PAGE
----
The Steinman Kessel Family

Three generations face migraine disease.

What do you wish the public understood about migraine and head pain?
Nancy (Grand Mom Badri): “People need to get rid of negative stereotypes. I wish doctors spent more time learning more about migraine so better treatment will become available.”

Shirley: “This is a disease that is riddled with stigma and silence. I would say that people with this disease will do a great service to the public when they begin to make others aware of their struggle.”

Julia: “You cannot just ‘pop an NSAID or Tylenol’ to feel better when you have migraine!”

Sydney: “It’s a blind illness and pain does not discriminate. Pain is subjective, so you can’t tell someone how to deal with theirs since everyone experiences it differently.”


Seventy percent of migraine sufferers have family history of migraine. The four women quoted above represent three generations of migraine disease in one family.

While each person is affected differently and has experienced varying degrees of disability, these women work hard to manage their lives with migraine. More importantly, they are all devoted to raising awareness.

Nancy: The Matriarch of Resiliency
Nancy, also known as Grand Mom Badri, is the matriarch of the family at a young 82 years old. She remembers her mother having migraine attacks. Her own started at the age of 21 and seemed to be related to her menstrual cycle, lasting four days or more. She lived in fear of leaving the house, not knowing when an attack would hit.

At the height of her attacks, most doctors didn’t take her seriously. She was told that exercise would cure her attacks, but for her it only made symptoms worse. Preventive medications were not available. The most effective medications she received were Demerol, a potentially addictive narcotic; compazine, used to treat nausea; and dihydroergotamine (DHE), which works on serotonin receptors. Many of these medications are still used today, among a variety of other options.

“I would say childbirth is much less painful and easier than having migraine!” says Grand Mom Badri. She eventually accepted her disease, but often felt guilty about not always being present for her husband and three children. Grand Mom Badri’s advice to those newly diagnosed is to join support groups. She is also concerned with ending the stigma and educating the public.

When Grand Mom Badri went through menopause, her migraine attacks stopped. It’s been over 20 years since she experienced one. However, this disease afflicted future generations of women in her family.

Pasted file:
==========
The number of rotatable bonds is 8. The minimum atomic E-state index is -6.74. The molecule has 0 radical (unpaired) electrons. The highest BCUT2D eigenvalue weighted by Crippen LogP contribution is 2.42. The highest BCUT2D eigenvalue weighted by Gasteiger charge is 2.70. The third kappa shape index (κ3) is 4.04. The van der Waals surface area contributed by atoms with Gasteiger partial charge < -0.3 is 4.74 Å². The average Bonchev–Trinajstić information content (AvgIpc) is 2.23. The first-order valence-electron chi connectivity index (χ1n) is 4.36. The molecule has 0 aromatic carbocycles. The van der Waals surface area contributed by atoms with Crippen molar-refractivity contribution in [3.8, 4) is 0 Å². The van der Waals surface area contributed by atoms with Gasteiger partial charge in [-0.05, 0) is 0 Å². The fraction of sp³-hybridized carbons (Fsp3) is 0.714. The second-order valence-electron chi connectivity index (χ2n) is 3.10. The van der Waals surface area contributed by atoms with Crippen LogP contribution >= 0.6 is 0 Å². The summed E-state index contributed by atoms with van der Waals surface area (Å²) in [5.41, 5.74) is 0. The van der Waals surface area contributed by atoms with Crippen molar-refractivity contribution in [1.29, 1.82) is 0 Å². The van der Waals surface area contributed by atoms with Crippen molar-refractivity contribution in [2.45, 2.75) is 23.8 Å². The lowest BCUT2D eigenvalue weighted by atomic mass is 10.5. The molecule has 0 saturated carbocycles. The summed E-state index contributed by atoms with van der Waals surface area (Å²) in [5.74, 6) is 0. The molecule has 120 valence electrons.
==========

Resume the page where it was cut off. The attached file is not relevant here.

Shirley: The Spiritual, Easygoing Mom
When you meet Shirley Kessel, you can feel her calming presence. Her sheer kindness draws you in. She practices meditation, mindfulness, and yoga, and attends silent meditation retreats. Her hugs transfer her positive energy onto you, no matter how you are feeling.

Even more remarkable than the calm she brings into every room is her intense love for her family. She and her husband have three daughters, ages 20, 25, and 27. They are the center of her universe.  

One study reported there is a 50 percent greater risk of having migraine if an immediate family member suffers from the disease. Since Shirley’s mom and grandmother both did, the odds were not favorable. At age 18, she began experiencing migraine attacks. Today her condition is considered chronic (having 15 or more migraine days a month). She credits Botox, nerve blocks, meditation, yoga, and massage as the combination that helps her manage headache. Triptans also make a difference, but she is very sensitive and easily prone to medication overuse headache—a potential side effect of that class of drug.

“Pain is inevitable; suffering is optional.” This quote pushes Shirley to live her life to the fullest extent. “Living in fear and worry is a choice, so I can radically accept my pain and still have a full life if I chose to live with what is real, rather than try to fight it, wish it away, or wonder what my life would be like without pain,” she explains. Through her yoga and meditation practice, she found herself in a better position to deal with the emotional pain that accompanies chronic diseases. She recognizes her limitations, but doesn’t let them define her.